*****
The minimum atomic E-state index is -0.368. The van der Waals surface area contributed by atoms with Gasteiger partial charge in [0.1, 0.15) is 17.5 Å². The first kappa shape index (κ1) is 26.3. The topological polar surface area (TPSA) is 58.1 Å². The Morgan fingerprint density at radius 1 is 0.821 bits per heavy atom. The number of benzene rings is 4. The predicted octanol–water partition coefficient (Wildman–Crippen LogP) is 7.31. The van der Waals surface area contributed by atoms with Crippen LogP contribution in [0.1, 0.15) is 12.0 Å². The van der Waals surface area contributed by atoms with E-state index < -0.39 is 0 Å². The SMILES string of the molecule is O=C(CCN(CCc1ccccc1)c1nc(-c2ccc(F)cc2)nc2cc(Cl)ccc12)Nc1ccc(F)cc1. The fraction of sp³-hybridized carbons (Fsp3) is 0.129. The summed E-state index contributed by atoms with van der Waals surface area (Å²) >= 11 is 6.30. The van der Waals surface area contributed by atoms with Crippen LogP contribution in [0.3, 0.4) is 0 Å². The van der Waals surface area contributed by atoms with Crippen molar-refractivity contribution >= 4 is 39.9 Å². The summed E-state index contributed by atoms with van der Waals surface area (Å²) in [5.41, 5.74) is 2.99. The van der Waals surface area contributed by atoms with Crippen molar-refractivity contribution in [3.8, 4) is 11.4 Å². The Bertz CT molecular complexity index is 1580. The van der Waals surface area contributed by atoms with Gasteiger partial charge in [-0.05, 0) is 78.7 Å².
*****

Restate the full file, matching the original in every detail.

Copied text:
The minimum atomic E-state index is -0.368. The van der Waals surface area contributed by atoms with Gasteiger partial charge in [0.1, 0.15) is 17.5 Å². The first kappa shape index (κ1) is 26.3. The topological polar surface area (TPSA) is 58.1 Å². The Morgan fingerprint density at radius 1 is 0.821 bits per heavy atom. The number of benzene rings is 4. The predicted octanol–water partition coefficient (Wildman–Crippen LogP) is 7.31. The van der Waals surface area contributed by atoms with Crippen LogP contribution in [0.1, 0.15) is 12.0 Å². The van der Waals surface area contributed by atoms with E-state index < -0.39 is 0 Å². The SMILES string of the molecule is O=C(CCN(CCc1ccccc1)c1nc(-c2ccc(F)cc2)nc2cc(Cl)ccc12)Nc1ccc(F)cc1. The fraction of sp³-hybridized carbons (Fsp3) is 0.129. The summed E-state index contributed by atoms with van der Waals surface area (Å²) >= 11 is 6.30. The van der Waals surface area contributed by atoms with Crippen LogP contribution in [0.3, 0.4) is 0 Å². The van der Waals surface area contributed by atoms with Crippen molar-refractivity contribution >= 4 is 39.9 Å². The summed E-state index contributed by atoms with van der Waals surface area (Å²) in [5.41, 5.74) is 2.99. The van der Waals surface area contributed by atoms with Crippen molar-refractivity contribution in [3.8, 4) is 11.4 Å². The Bertz CT molecular complexity index is 1580. The van der Waals surface area contributed by atoms with Gasteiger partial charge in [-0.05, 0) is 78.7 Å².